Blending technology and in-person instruction.
GUEST COLUMN | by Robin Winder and Jason Odom
Over the past few years, most of the conversation about online education has focused on an all-or-nothing approach, where online learning and in-person instruction are seen as independent from each other. However, they do not need to be mutually exclusive.
In fact, according to recent findings from the Clayton Christensen Institute, a nonprofit, nonpartisan research organization dedicated to improving the world through Disruptive Innovation, roughly half of all teachers surveyed used some form of blended learning in the 2021-22 school year.
Additionally, when compared to traditional learning, 73% of educators believe blended learning has improved student engagement. The reason? Teachers are meeting students where they are by learning how they consume information and then developing instructional strategies to evolve with the way students are experiencing the world.
‘Teachers are meeting students where they are by learning how they consume information and then developing instructional strategies to evolve with the way students are experiencing the world.’
So, the question becomes, how do educators find the right mix of face-to-face and online instruction for their students? Does it mean that teachers need to learn TikTok dances to engage students? Not necessarily. Instead, it’s all about using technology strategically to engage students in their learning.
As former teachers that have transitioned into a school leadership role, we want to share what we’ve learned over the years. Here are four blended learning instructional strategies to help you maximize student learning and engage them where they are.
Instructional Approaches and Types
Before we get into the four strategies, let’s talk about instructional approaches and types.
Instructional approaches are whether students are learning face-to-face or online. Blended learning mixes these two, which can open endless possibilities for engagement in and out of the classroom.
Instructional types refer to how students engage with their learning, which is either on their own, otherwise known as asynchronous, or collaboratively, otherwise known as synchronous.
No matter the approach or type you choose, implementing a blended learning program will introduce a new way of thinking for many educators, so it’s important to know that there is no one size-fits-all-approach. You will need to modify and adapt teaching techniques depending on how your students are interacting.
Now, on to the four blended learning instructional strategies:
1. Face-to-Face Approach with Asynchronous Type
With this approach, teachers instruct students in person, and then after the lesson, students are given time to complete assignments on their own via their own device (laptop, cell phone, tablet, etc.). This works great for assessments, analyzing, problem-solving, and case studies – allowing students to go deeper with their learning so that they fully understand a concept.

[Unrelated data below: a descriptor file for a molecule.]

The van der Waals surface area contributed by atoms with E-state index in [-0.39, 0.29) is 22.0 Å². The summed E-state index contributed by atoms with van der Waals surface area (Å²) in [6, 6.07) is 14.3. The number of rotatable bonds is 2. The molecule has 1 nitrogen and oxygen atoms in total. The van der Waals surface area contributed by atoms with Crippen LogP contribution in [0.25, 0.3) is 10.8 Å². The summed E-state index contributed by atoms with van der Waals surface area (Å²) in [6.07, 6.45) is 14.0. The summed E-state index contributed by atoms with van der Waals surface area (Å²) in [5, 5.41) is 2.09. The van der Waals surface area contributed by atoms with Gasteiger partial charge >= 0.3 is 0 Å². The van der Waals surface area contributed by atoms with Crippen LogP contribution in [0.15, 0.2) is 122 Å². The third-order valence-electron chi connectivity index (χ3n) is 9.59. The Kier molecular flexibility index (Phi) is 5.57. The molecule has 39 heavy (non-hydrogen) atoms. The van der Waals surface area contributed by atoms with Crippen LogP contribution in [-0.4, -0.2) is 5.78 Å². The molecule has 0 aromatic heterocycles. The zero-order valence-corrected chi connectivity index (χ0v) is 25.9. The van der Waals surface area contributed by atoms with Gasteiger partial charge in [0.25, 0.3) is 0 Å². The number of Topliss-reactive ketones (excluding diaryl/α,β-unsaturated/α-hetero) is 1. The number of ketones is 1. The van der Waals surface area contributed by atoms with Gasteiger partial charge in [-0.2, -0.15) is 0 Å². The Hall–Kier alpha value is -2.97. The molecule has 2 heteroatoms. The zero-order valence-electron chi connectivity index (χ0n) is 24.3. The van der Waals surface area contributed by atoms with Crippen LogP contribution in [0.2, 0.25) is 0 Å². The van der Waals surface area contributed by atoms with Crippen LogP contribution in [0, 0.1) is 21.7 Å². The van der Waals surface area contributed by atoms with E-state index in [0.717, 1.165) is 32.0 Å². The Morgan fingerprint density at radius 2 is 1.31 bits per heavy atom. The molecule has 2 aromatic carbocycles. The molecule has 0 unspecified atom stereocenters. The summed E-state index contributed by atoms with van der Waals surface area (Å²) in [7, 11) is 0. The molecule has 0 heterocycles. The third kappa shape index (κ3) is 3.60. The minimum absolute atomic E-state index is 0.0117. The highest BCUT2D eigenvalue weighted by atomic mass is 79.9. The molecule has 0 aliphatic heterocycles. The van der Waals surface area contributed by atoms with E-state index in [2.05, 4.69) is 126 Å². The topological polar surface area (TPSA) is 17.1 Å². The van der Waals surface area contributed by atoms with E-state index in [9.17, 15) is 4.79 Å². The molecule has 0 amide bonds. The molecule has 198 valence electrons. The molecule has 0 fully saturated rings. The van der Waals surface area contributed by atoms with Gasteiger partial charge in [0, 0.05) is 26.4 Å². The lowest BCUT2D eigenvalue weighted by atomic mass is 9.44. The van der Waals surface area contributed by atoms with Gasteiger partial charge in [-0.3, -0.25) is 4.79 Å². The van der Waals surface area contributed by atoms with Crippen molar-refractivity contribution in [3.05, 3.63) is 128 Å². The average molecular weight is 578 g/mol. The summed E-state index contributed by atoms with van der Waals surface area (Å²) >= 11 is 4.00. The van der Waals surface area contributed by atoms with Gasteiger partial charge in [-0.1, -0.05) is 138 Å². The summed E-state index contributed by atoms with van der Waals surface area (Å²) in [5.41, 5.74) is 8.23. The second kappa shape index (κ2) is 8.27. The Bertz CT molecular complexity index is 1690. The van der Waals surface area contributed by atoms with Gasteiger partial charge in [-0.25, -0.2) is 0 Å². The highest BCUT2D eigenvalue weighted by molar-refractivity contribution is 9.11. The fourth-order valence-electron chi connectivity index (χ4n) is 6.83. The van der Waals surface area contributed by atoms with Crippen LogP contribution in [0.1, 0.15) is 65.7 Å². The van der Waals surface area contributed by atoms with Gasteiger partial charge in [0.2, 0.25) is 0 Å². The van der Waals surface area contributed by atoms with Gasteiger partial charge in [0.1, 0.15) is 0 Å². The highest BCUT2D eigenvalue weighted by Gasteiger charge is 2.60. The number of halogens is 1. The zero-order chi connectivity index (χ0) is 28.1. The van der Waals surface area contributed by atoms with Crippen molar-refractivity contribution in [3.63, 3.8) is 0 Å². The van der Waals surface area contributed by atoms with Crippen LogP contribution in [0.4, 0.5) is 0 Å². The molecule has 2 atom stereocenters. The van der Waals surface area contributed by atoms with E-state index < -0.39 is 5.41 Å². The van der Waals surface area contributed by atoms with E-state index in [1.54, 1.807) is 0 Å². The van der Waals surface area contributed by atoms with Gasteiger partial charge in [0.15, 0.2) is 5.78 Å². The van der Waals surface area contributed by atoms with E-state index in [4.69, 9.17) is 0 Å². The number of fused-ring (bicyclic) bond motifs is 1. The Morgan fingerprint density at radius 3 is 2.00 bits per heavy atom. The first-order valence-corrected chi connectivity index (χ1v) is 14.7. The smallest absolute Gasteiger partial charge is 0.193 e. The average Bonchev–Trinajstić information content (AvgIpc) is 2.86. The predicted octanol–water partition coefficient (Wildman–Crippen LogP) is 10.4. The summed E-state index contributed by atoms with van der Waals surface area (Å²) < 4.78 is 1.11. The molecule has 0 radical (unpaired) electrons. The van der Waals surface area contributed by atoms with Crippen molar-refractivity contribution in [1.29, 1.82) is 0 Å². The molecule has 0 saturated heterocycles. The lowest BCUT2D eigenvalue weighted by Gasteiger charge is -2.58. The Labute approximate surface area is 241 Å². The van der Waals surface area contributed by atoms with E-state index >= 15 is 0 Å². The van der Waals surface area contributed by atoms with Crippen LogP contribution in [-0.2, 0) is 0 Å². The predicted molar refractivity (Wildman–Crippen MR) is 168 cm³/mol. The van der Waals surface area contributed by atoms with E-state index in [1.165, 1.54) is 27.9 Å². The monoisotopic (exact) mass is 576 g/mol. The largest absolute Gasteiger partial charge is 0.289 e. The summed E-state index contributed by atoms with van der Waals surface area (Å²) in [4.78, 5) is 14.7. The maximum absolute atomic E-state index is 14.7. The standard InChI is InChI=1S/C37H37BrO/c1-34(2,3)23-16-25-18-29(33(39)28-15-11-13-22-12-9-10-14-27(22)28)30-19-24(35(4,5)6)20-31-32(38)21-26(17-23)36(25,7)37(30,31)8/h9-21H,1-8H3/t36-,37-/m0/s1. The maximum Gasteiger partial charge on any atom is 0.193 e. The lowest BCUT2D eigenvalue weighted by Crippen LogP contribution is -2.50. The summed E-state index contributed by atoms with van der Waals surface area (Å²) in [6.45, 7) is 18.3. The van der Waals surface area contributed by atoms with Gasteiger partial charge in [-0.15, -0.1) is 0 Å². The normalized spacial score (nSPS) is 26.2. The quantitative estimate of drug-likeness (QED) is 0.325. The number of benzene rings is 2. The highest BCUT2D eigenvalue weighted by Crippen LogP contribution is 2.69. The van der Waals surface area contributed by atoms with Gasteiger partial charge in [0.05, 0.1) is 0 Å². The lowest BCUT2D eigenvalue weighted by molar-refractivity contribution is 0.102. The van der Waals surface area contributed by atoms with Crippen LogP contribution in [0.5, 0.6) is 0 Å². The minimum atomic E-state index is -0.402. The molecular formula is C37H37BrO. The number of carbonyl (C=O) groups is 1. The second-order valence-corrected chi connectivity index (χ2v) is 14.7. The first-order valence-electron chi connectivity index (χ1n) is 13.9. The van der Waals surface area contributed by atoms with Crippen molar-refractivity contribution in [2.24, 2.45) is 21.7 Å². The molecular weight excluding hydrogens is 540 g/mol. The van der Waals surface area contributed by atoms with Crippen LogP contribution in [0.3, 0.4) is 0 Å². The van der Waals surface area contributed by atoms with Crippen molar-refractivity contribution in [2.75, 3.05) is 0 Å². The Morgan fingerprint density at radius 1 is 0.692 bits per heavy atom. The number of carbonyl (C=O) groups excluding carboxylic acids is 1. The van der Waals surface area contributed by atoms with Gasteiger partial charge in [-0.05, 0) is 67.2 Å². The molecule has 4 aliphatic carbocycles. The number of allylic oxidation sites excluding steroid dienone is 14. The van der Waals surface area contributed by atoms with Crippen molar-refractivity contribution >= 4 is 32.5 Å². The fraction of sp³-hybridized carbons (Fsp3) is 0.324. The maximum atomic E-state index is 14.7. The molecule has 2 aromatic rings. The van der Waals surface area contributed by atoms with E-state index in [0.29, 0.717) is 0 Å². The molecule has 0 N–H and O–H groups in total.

A benefit of this approach is that while students are completing the assignment, if they have questions, they can raise their hand and a teacher can quickly assist.
2. Online Approach with Asynchronous Type
This instructional strategy allows students to learn lessons via virtual class time or independent study, engaging with concepts through asynchronous activities. We recommend assigned reading, interactive videos, comprehension checks, and quizzes/exams for this strategy.
This approach really allows students to go at their own pace. For example, if they understand a lesson and are ready to move on to the next, they can easily do so. Or, if a student needs more time understanding a concept, they can go back in the course and re-do assignments, working with their teacher one-on-one to personalize their learning.
3. Face-to-Face Approach with Synchronous Type
This instructional strategy has students learning concepts in-person, while collaborating with other students to develop deeper connections to their learning.
One blended learning classroom model that works best for this is station rotation. Station rotation allows students to rotate through stations on a fixed schedule with at least one of the stations having an online learning component. Often, the teacher will visit each station, offering one-on-one support and guidance.
For example, imagine a classroom of 20 students where the teacher splits students into four groups of five students. Group one is working on grammar practice in an online course, group two is practicing writing thesis statements on tablets, group three is discussing the themes in a novel they’re reading, and group four is collaborating on a project.
4. Online Approach with Synchronous Type
Teachers and students will interact and engage virtually through collaborative activities such as discussion boards, blogs, peer assessments, and live lessons. The best part of this instructional strategy is that it leverages the technology that students know and love, while still enabling them to connect with each other.
We hope these instructional strategies help you mix technology and in-person learning to engage your students and meet them where they are. The most important thing to remember is that there is no one-size-fits-all approach to blended learning, and it’s ok to experiment and find the mix that best fits your students’ needs.
Robin Winder is Executive Director of Instruction at FlexPoint Education Cloud, formerly Florida Virtual School (FLVS). Robin worked in various roles with the company for nearly 20 years. Before that she taught teachers in Orange County Public Schools. Jason Odom is Director of Instructional Models at Flexpoint. Jason has been with the company for neary 14 years and was an elementary and comes from a middle school math teacher background. Connect with Robin and Jason on LinkedIn.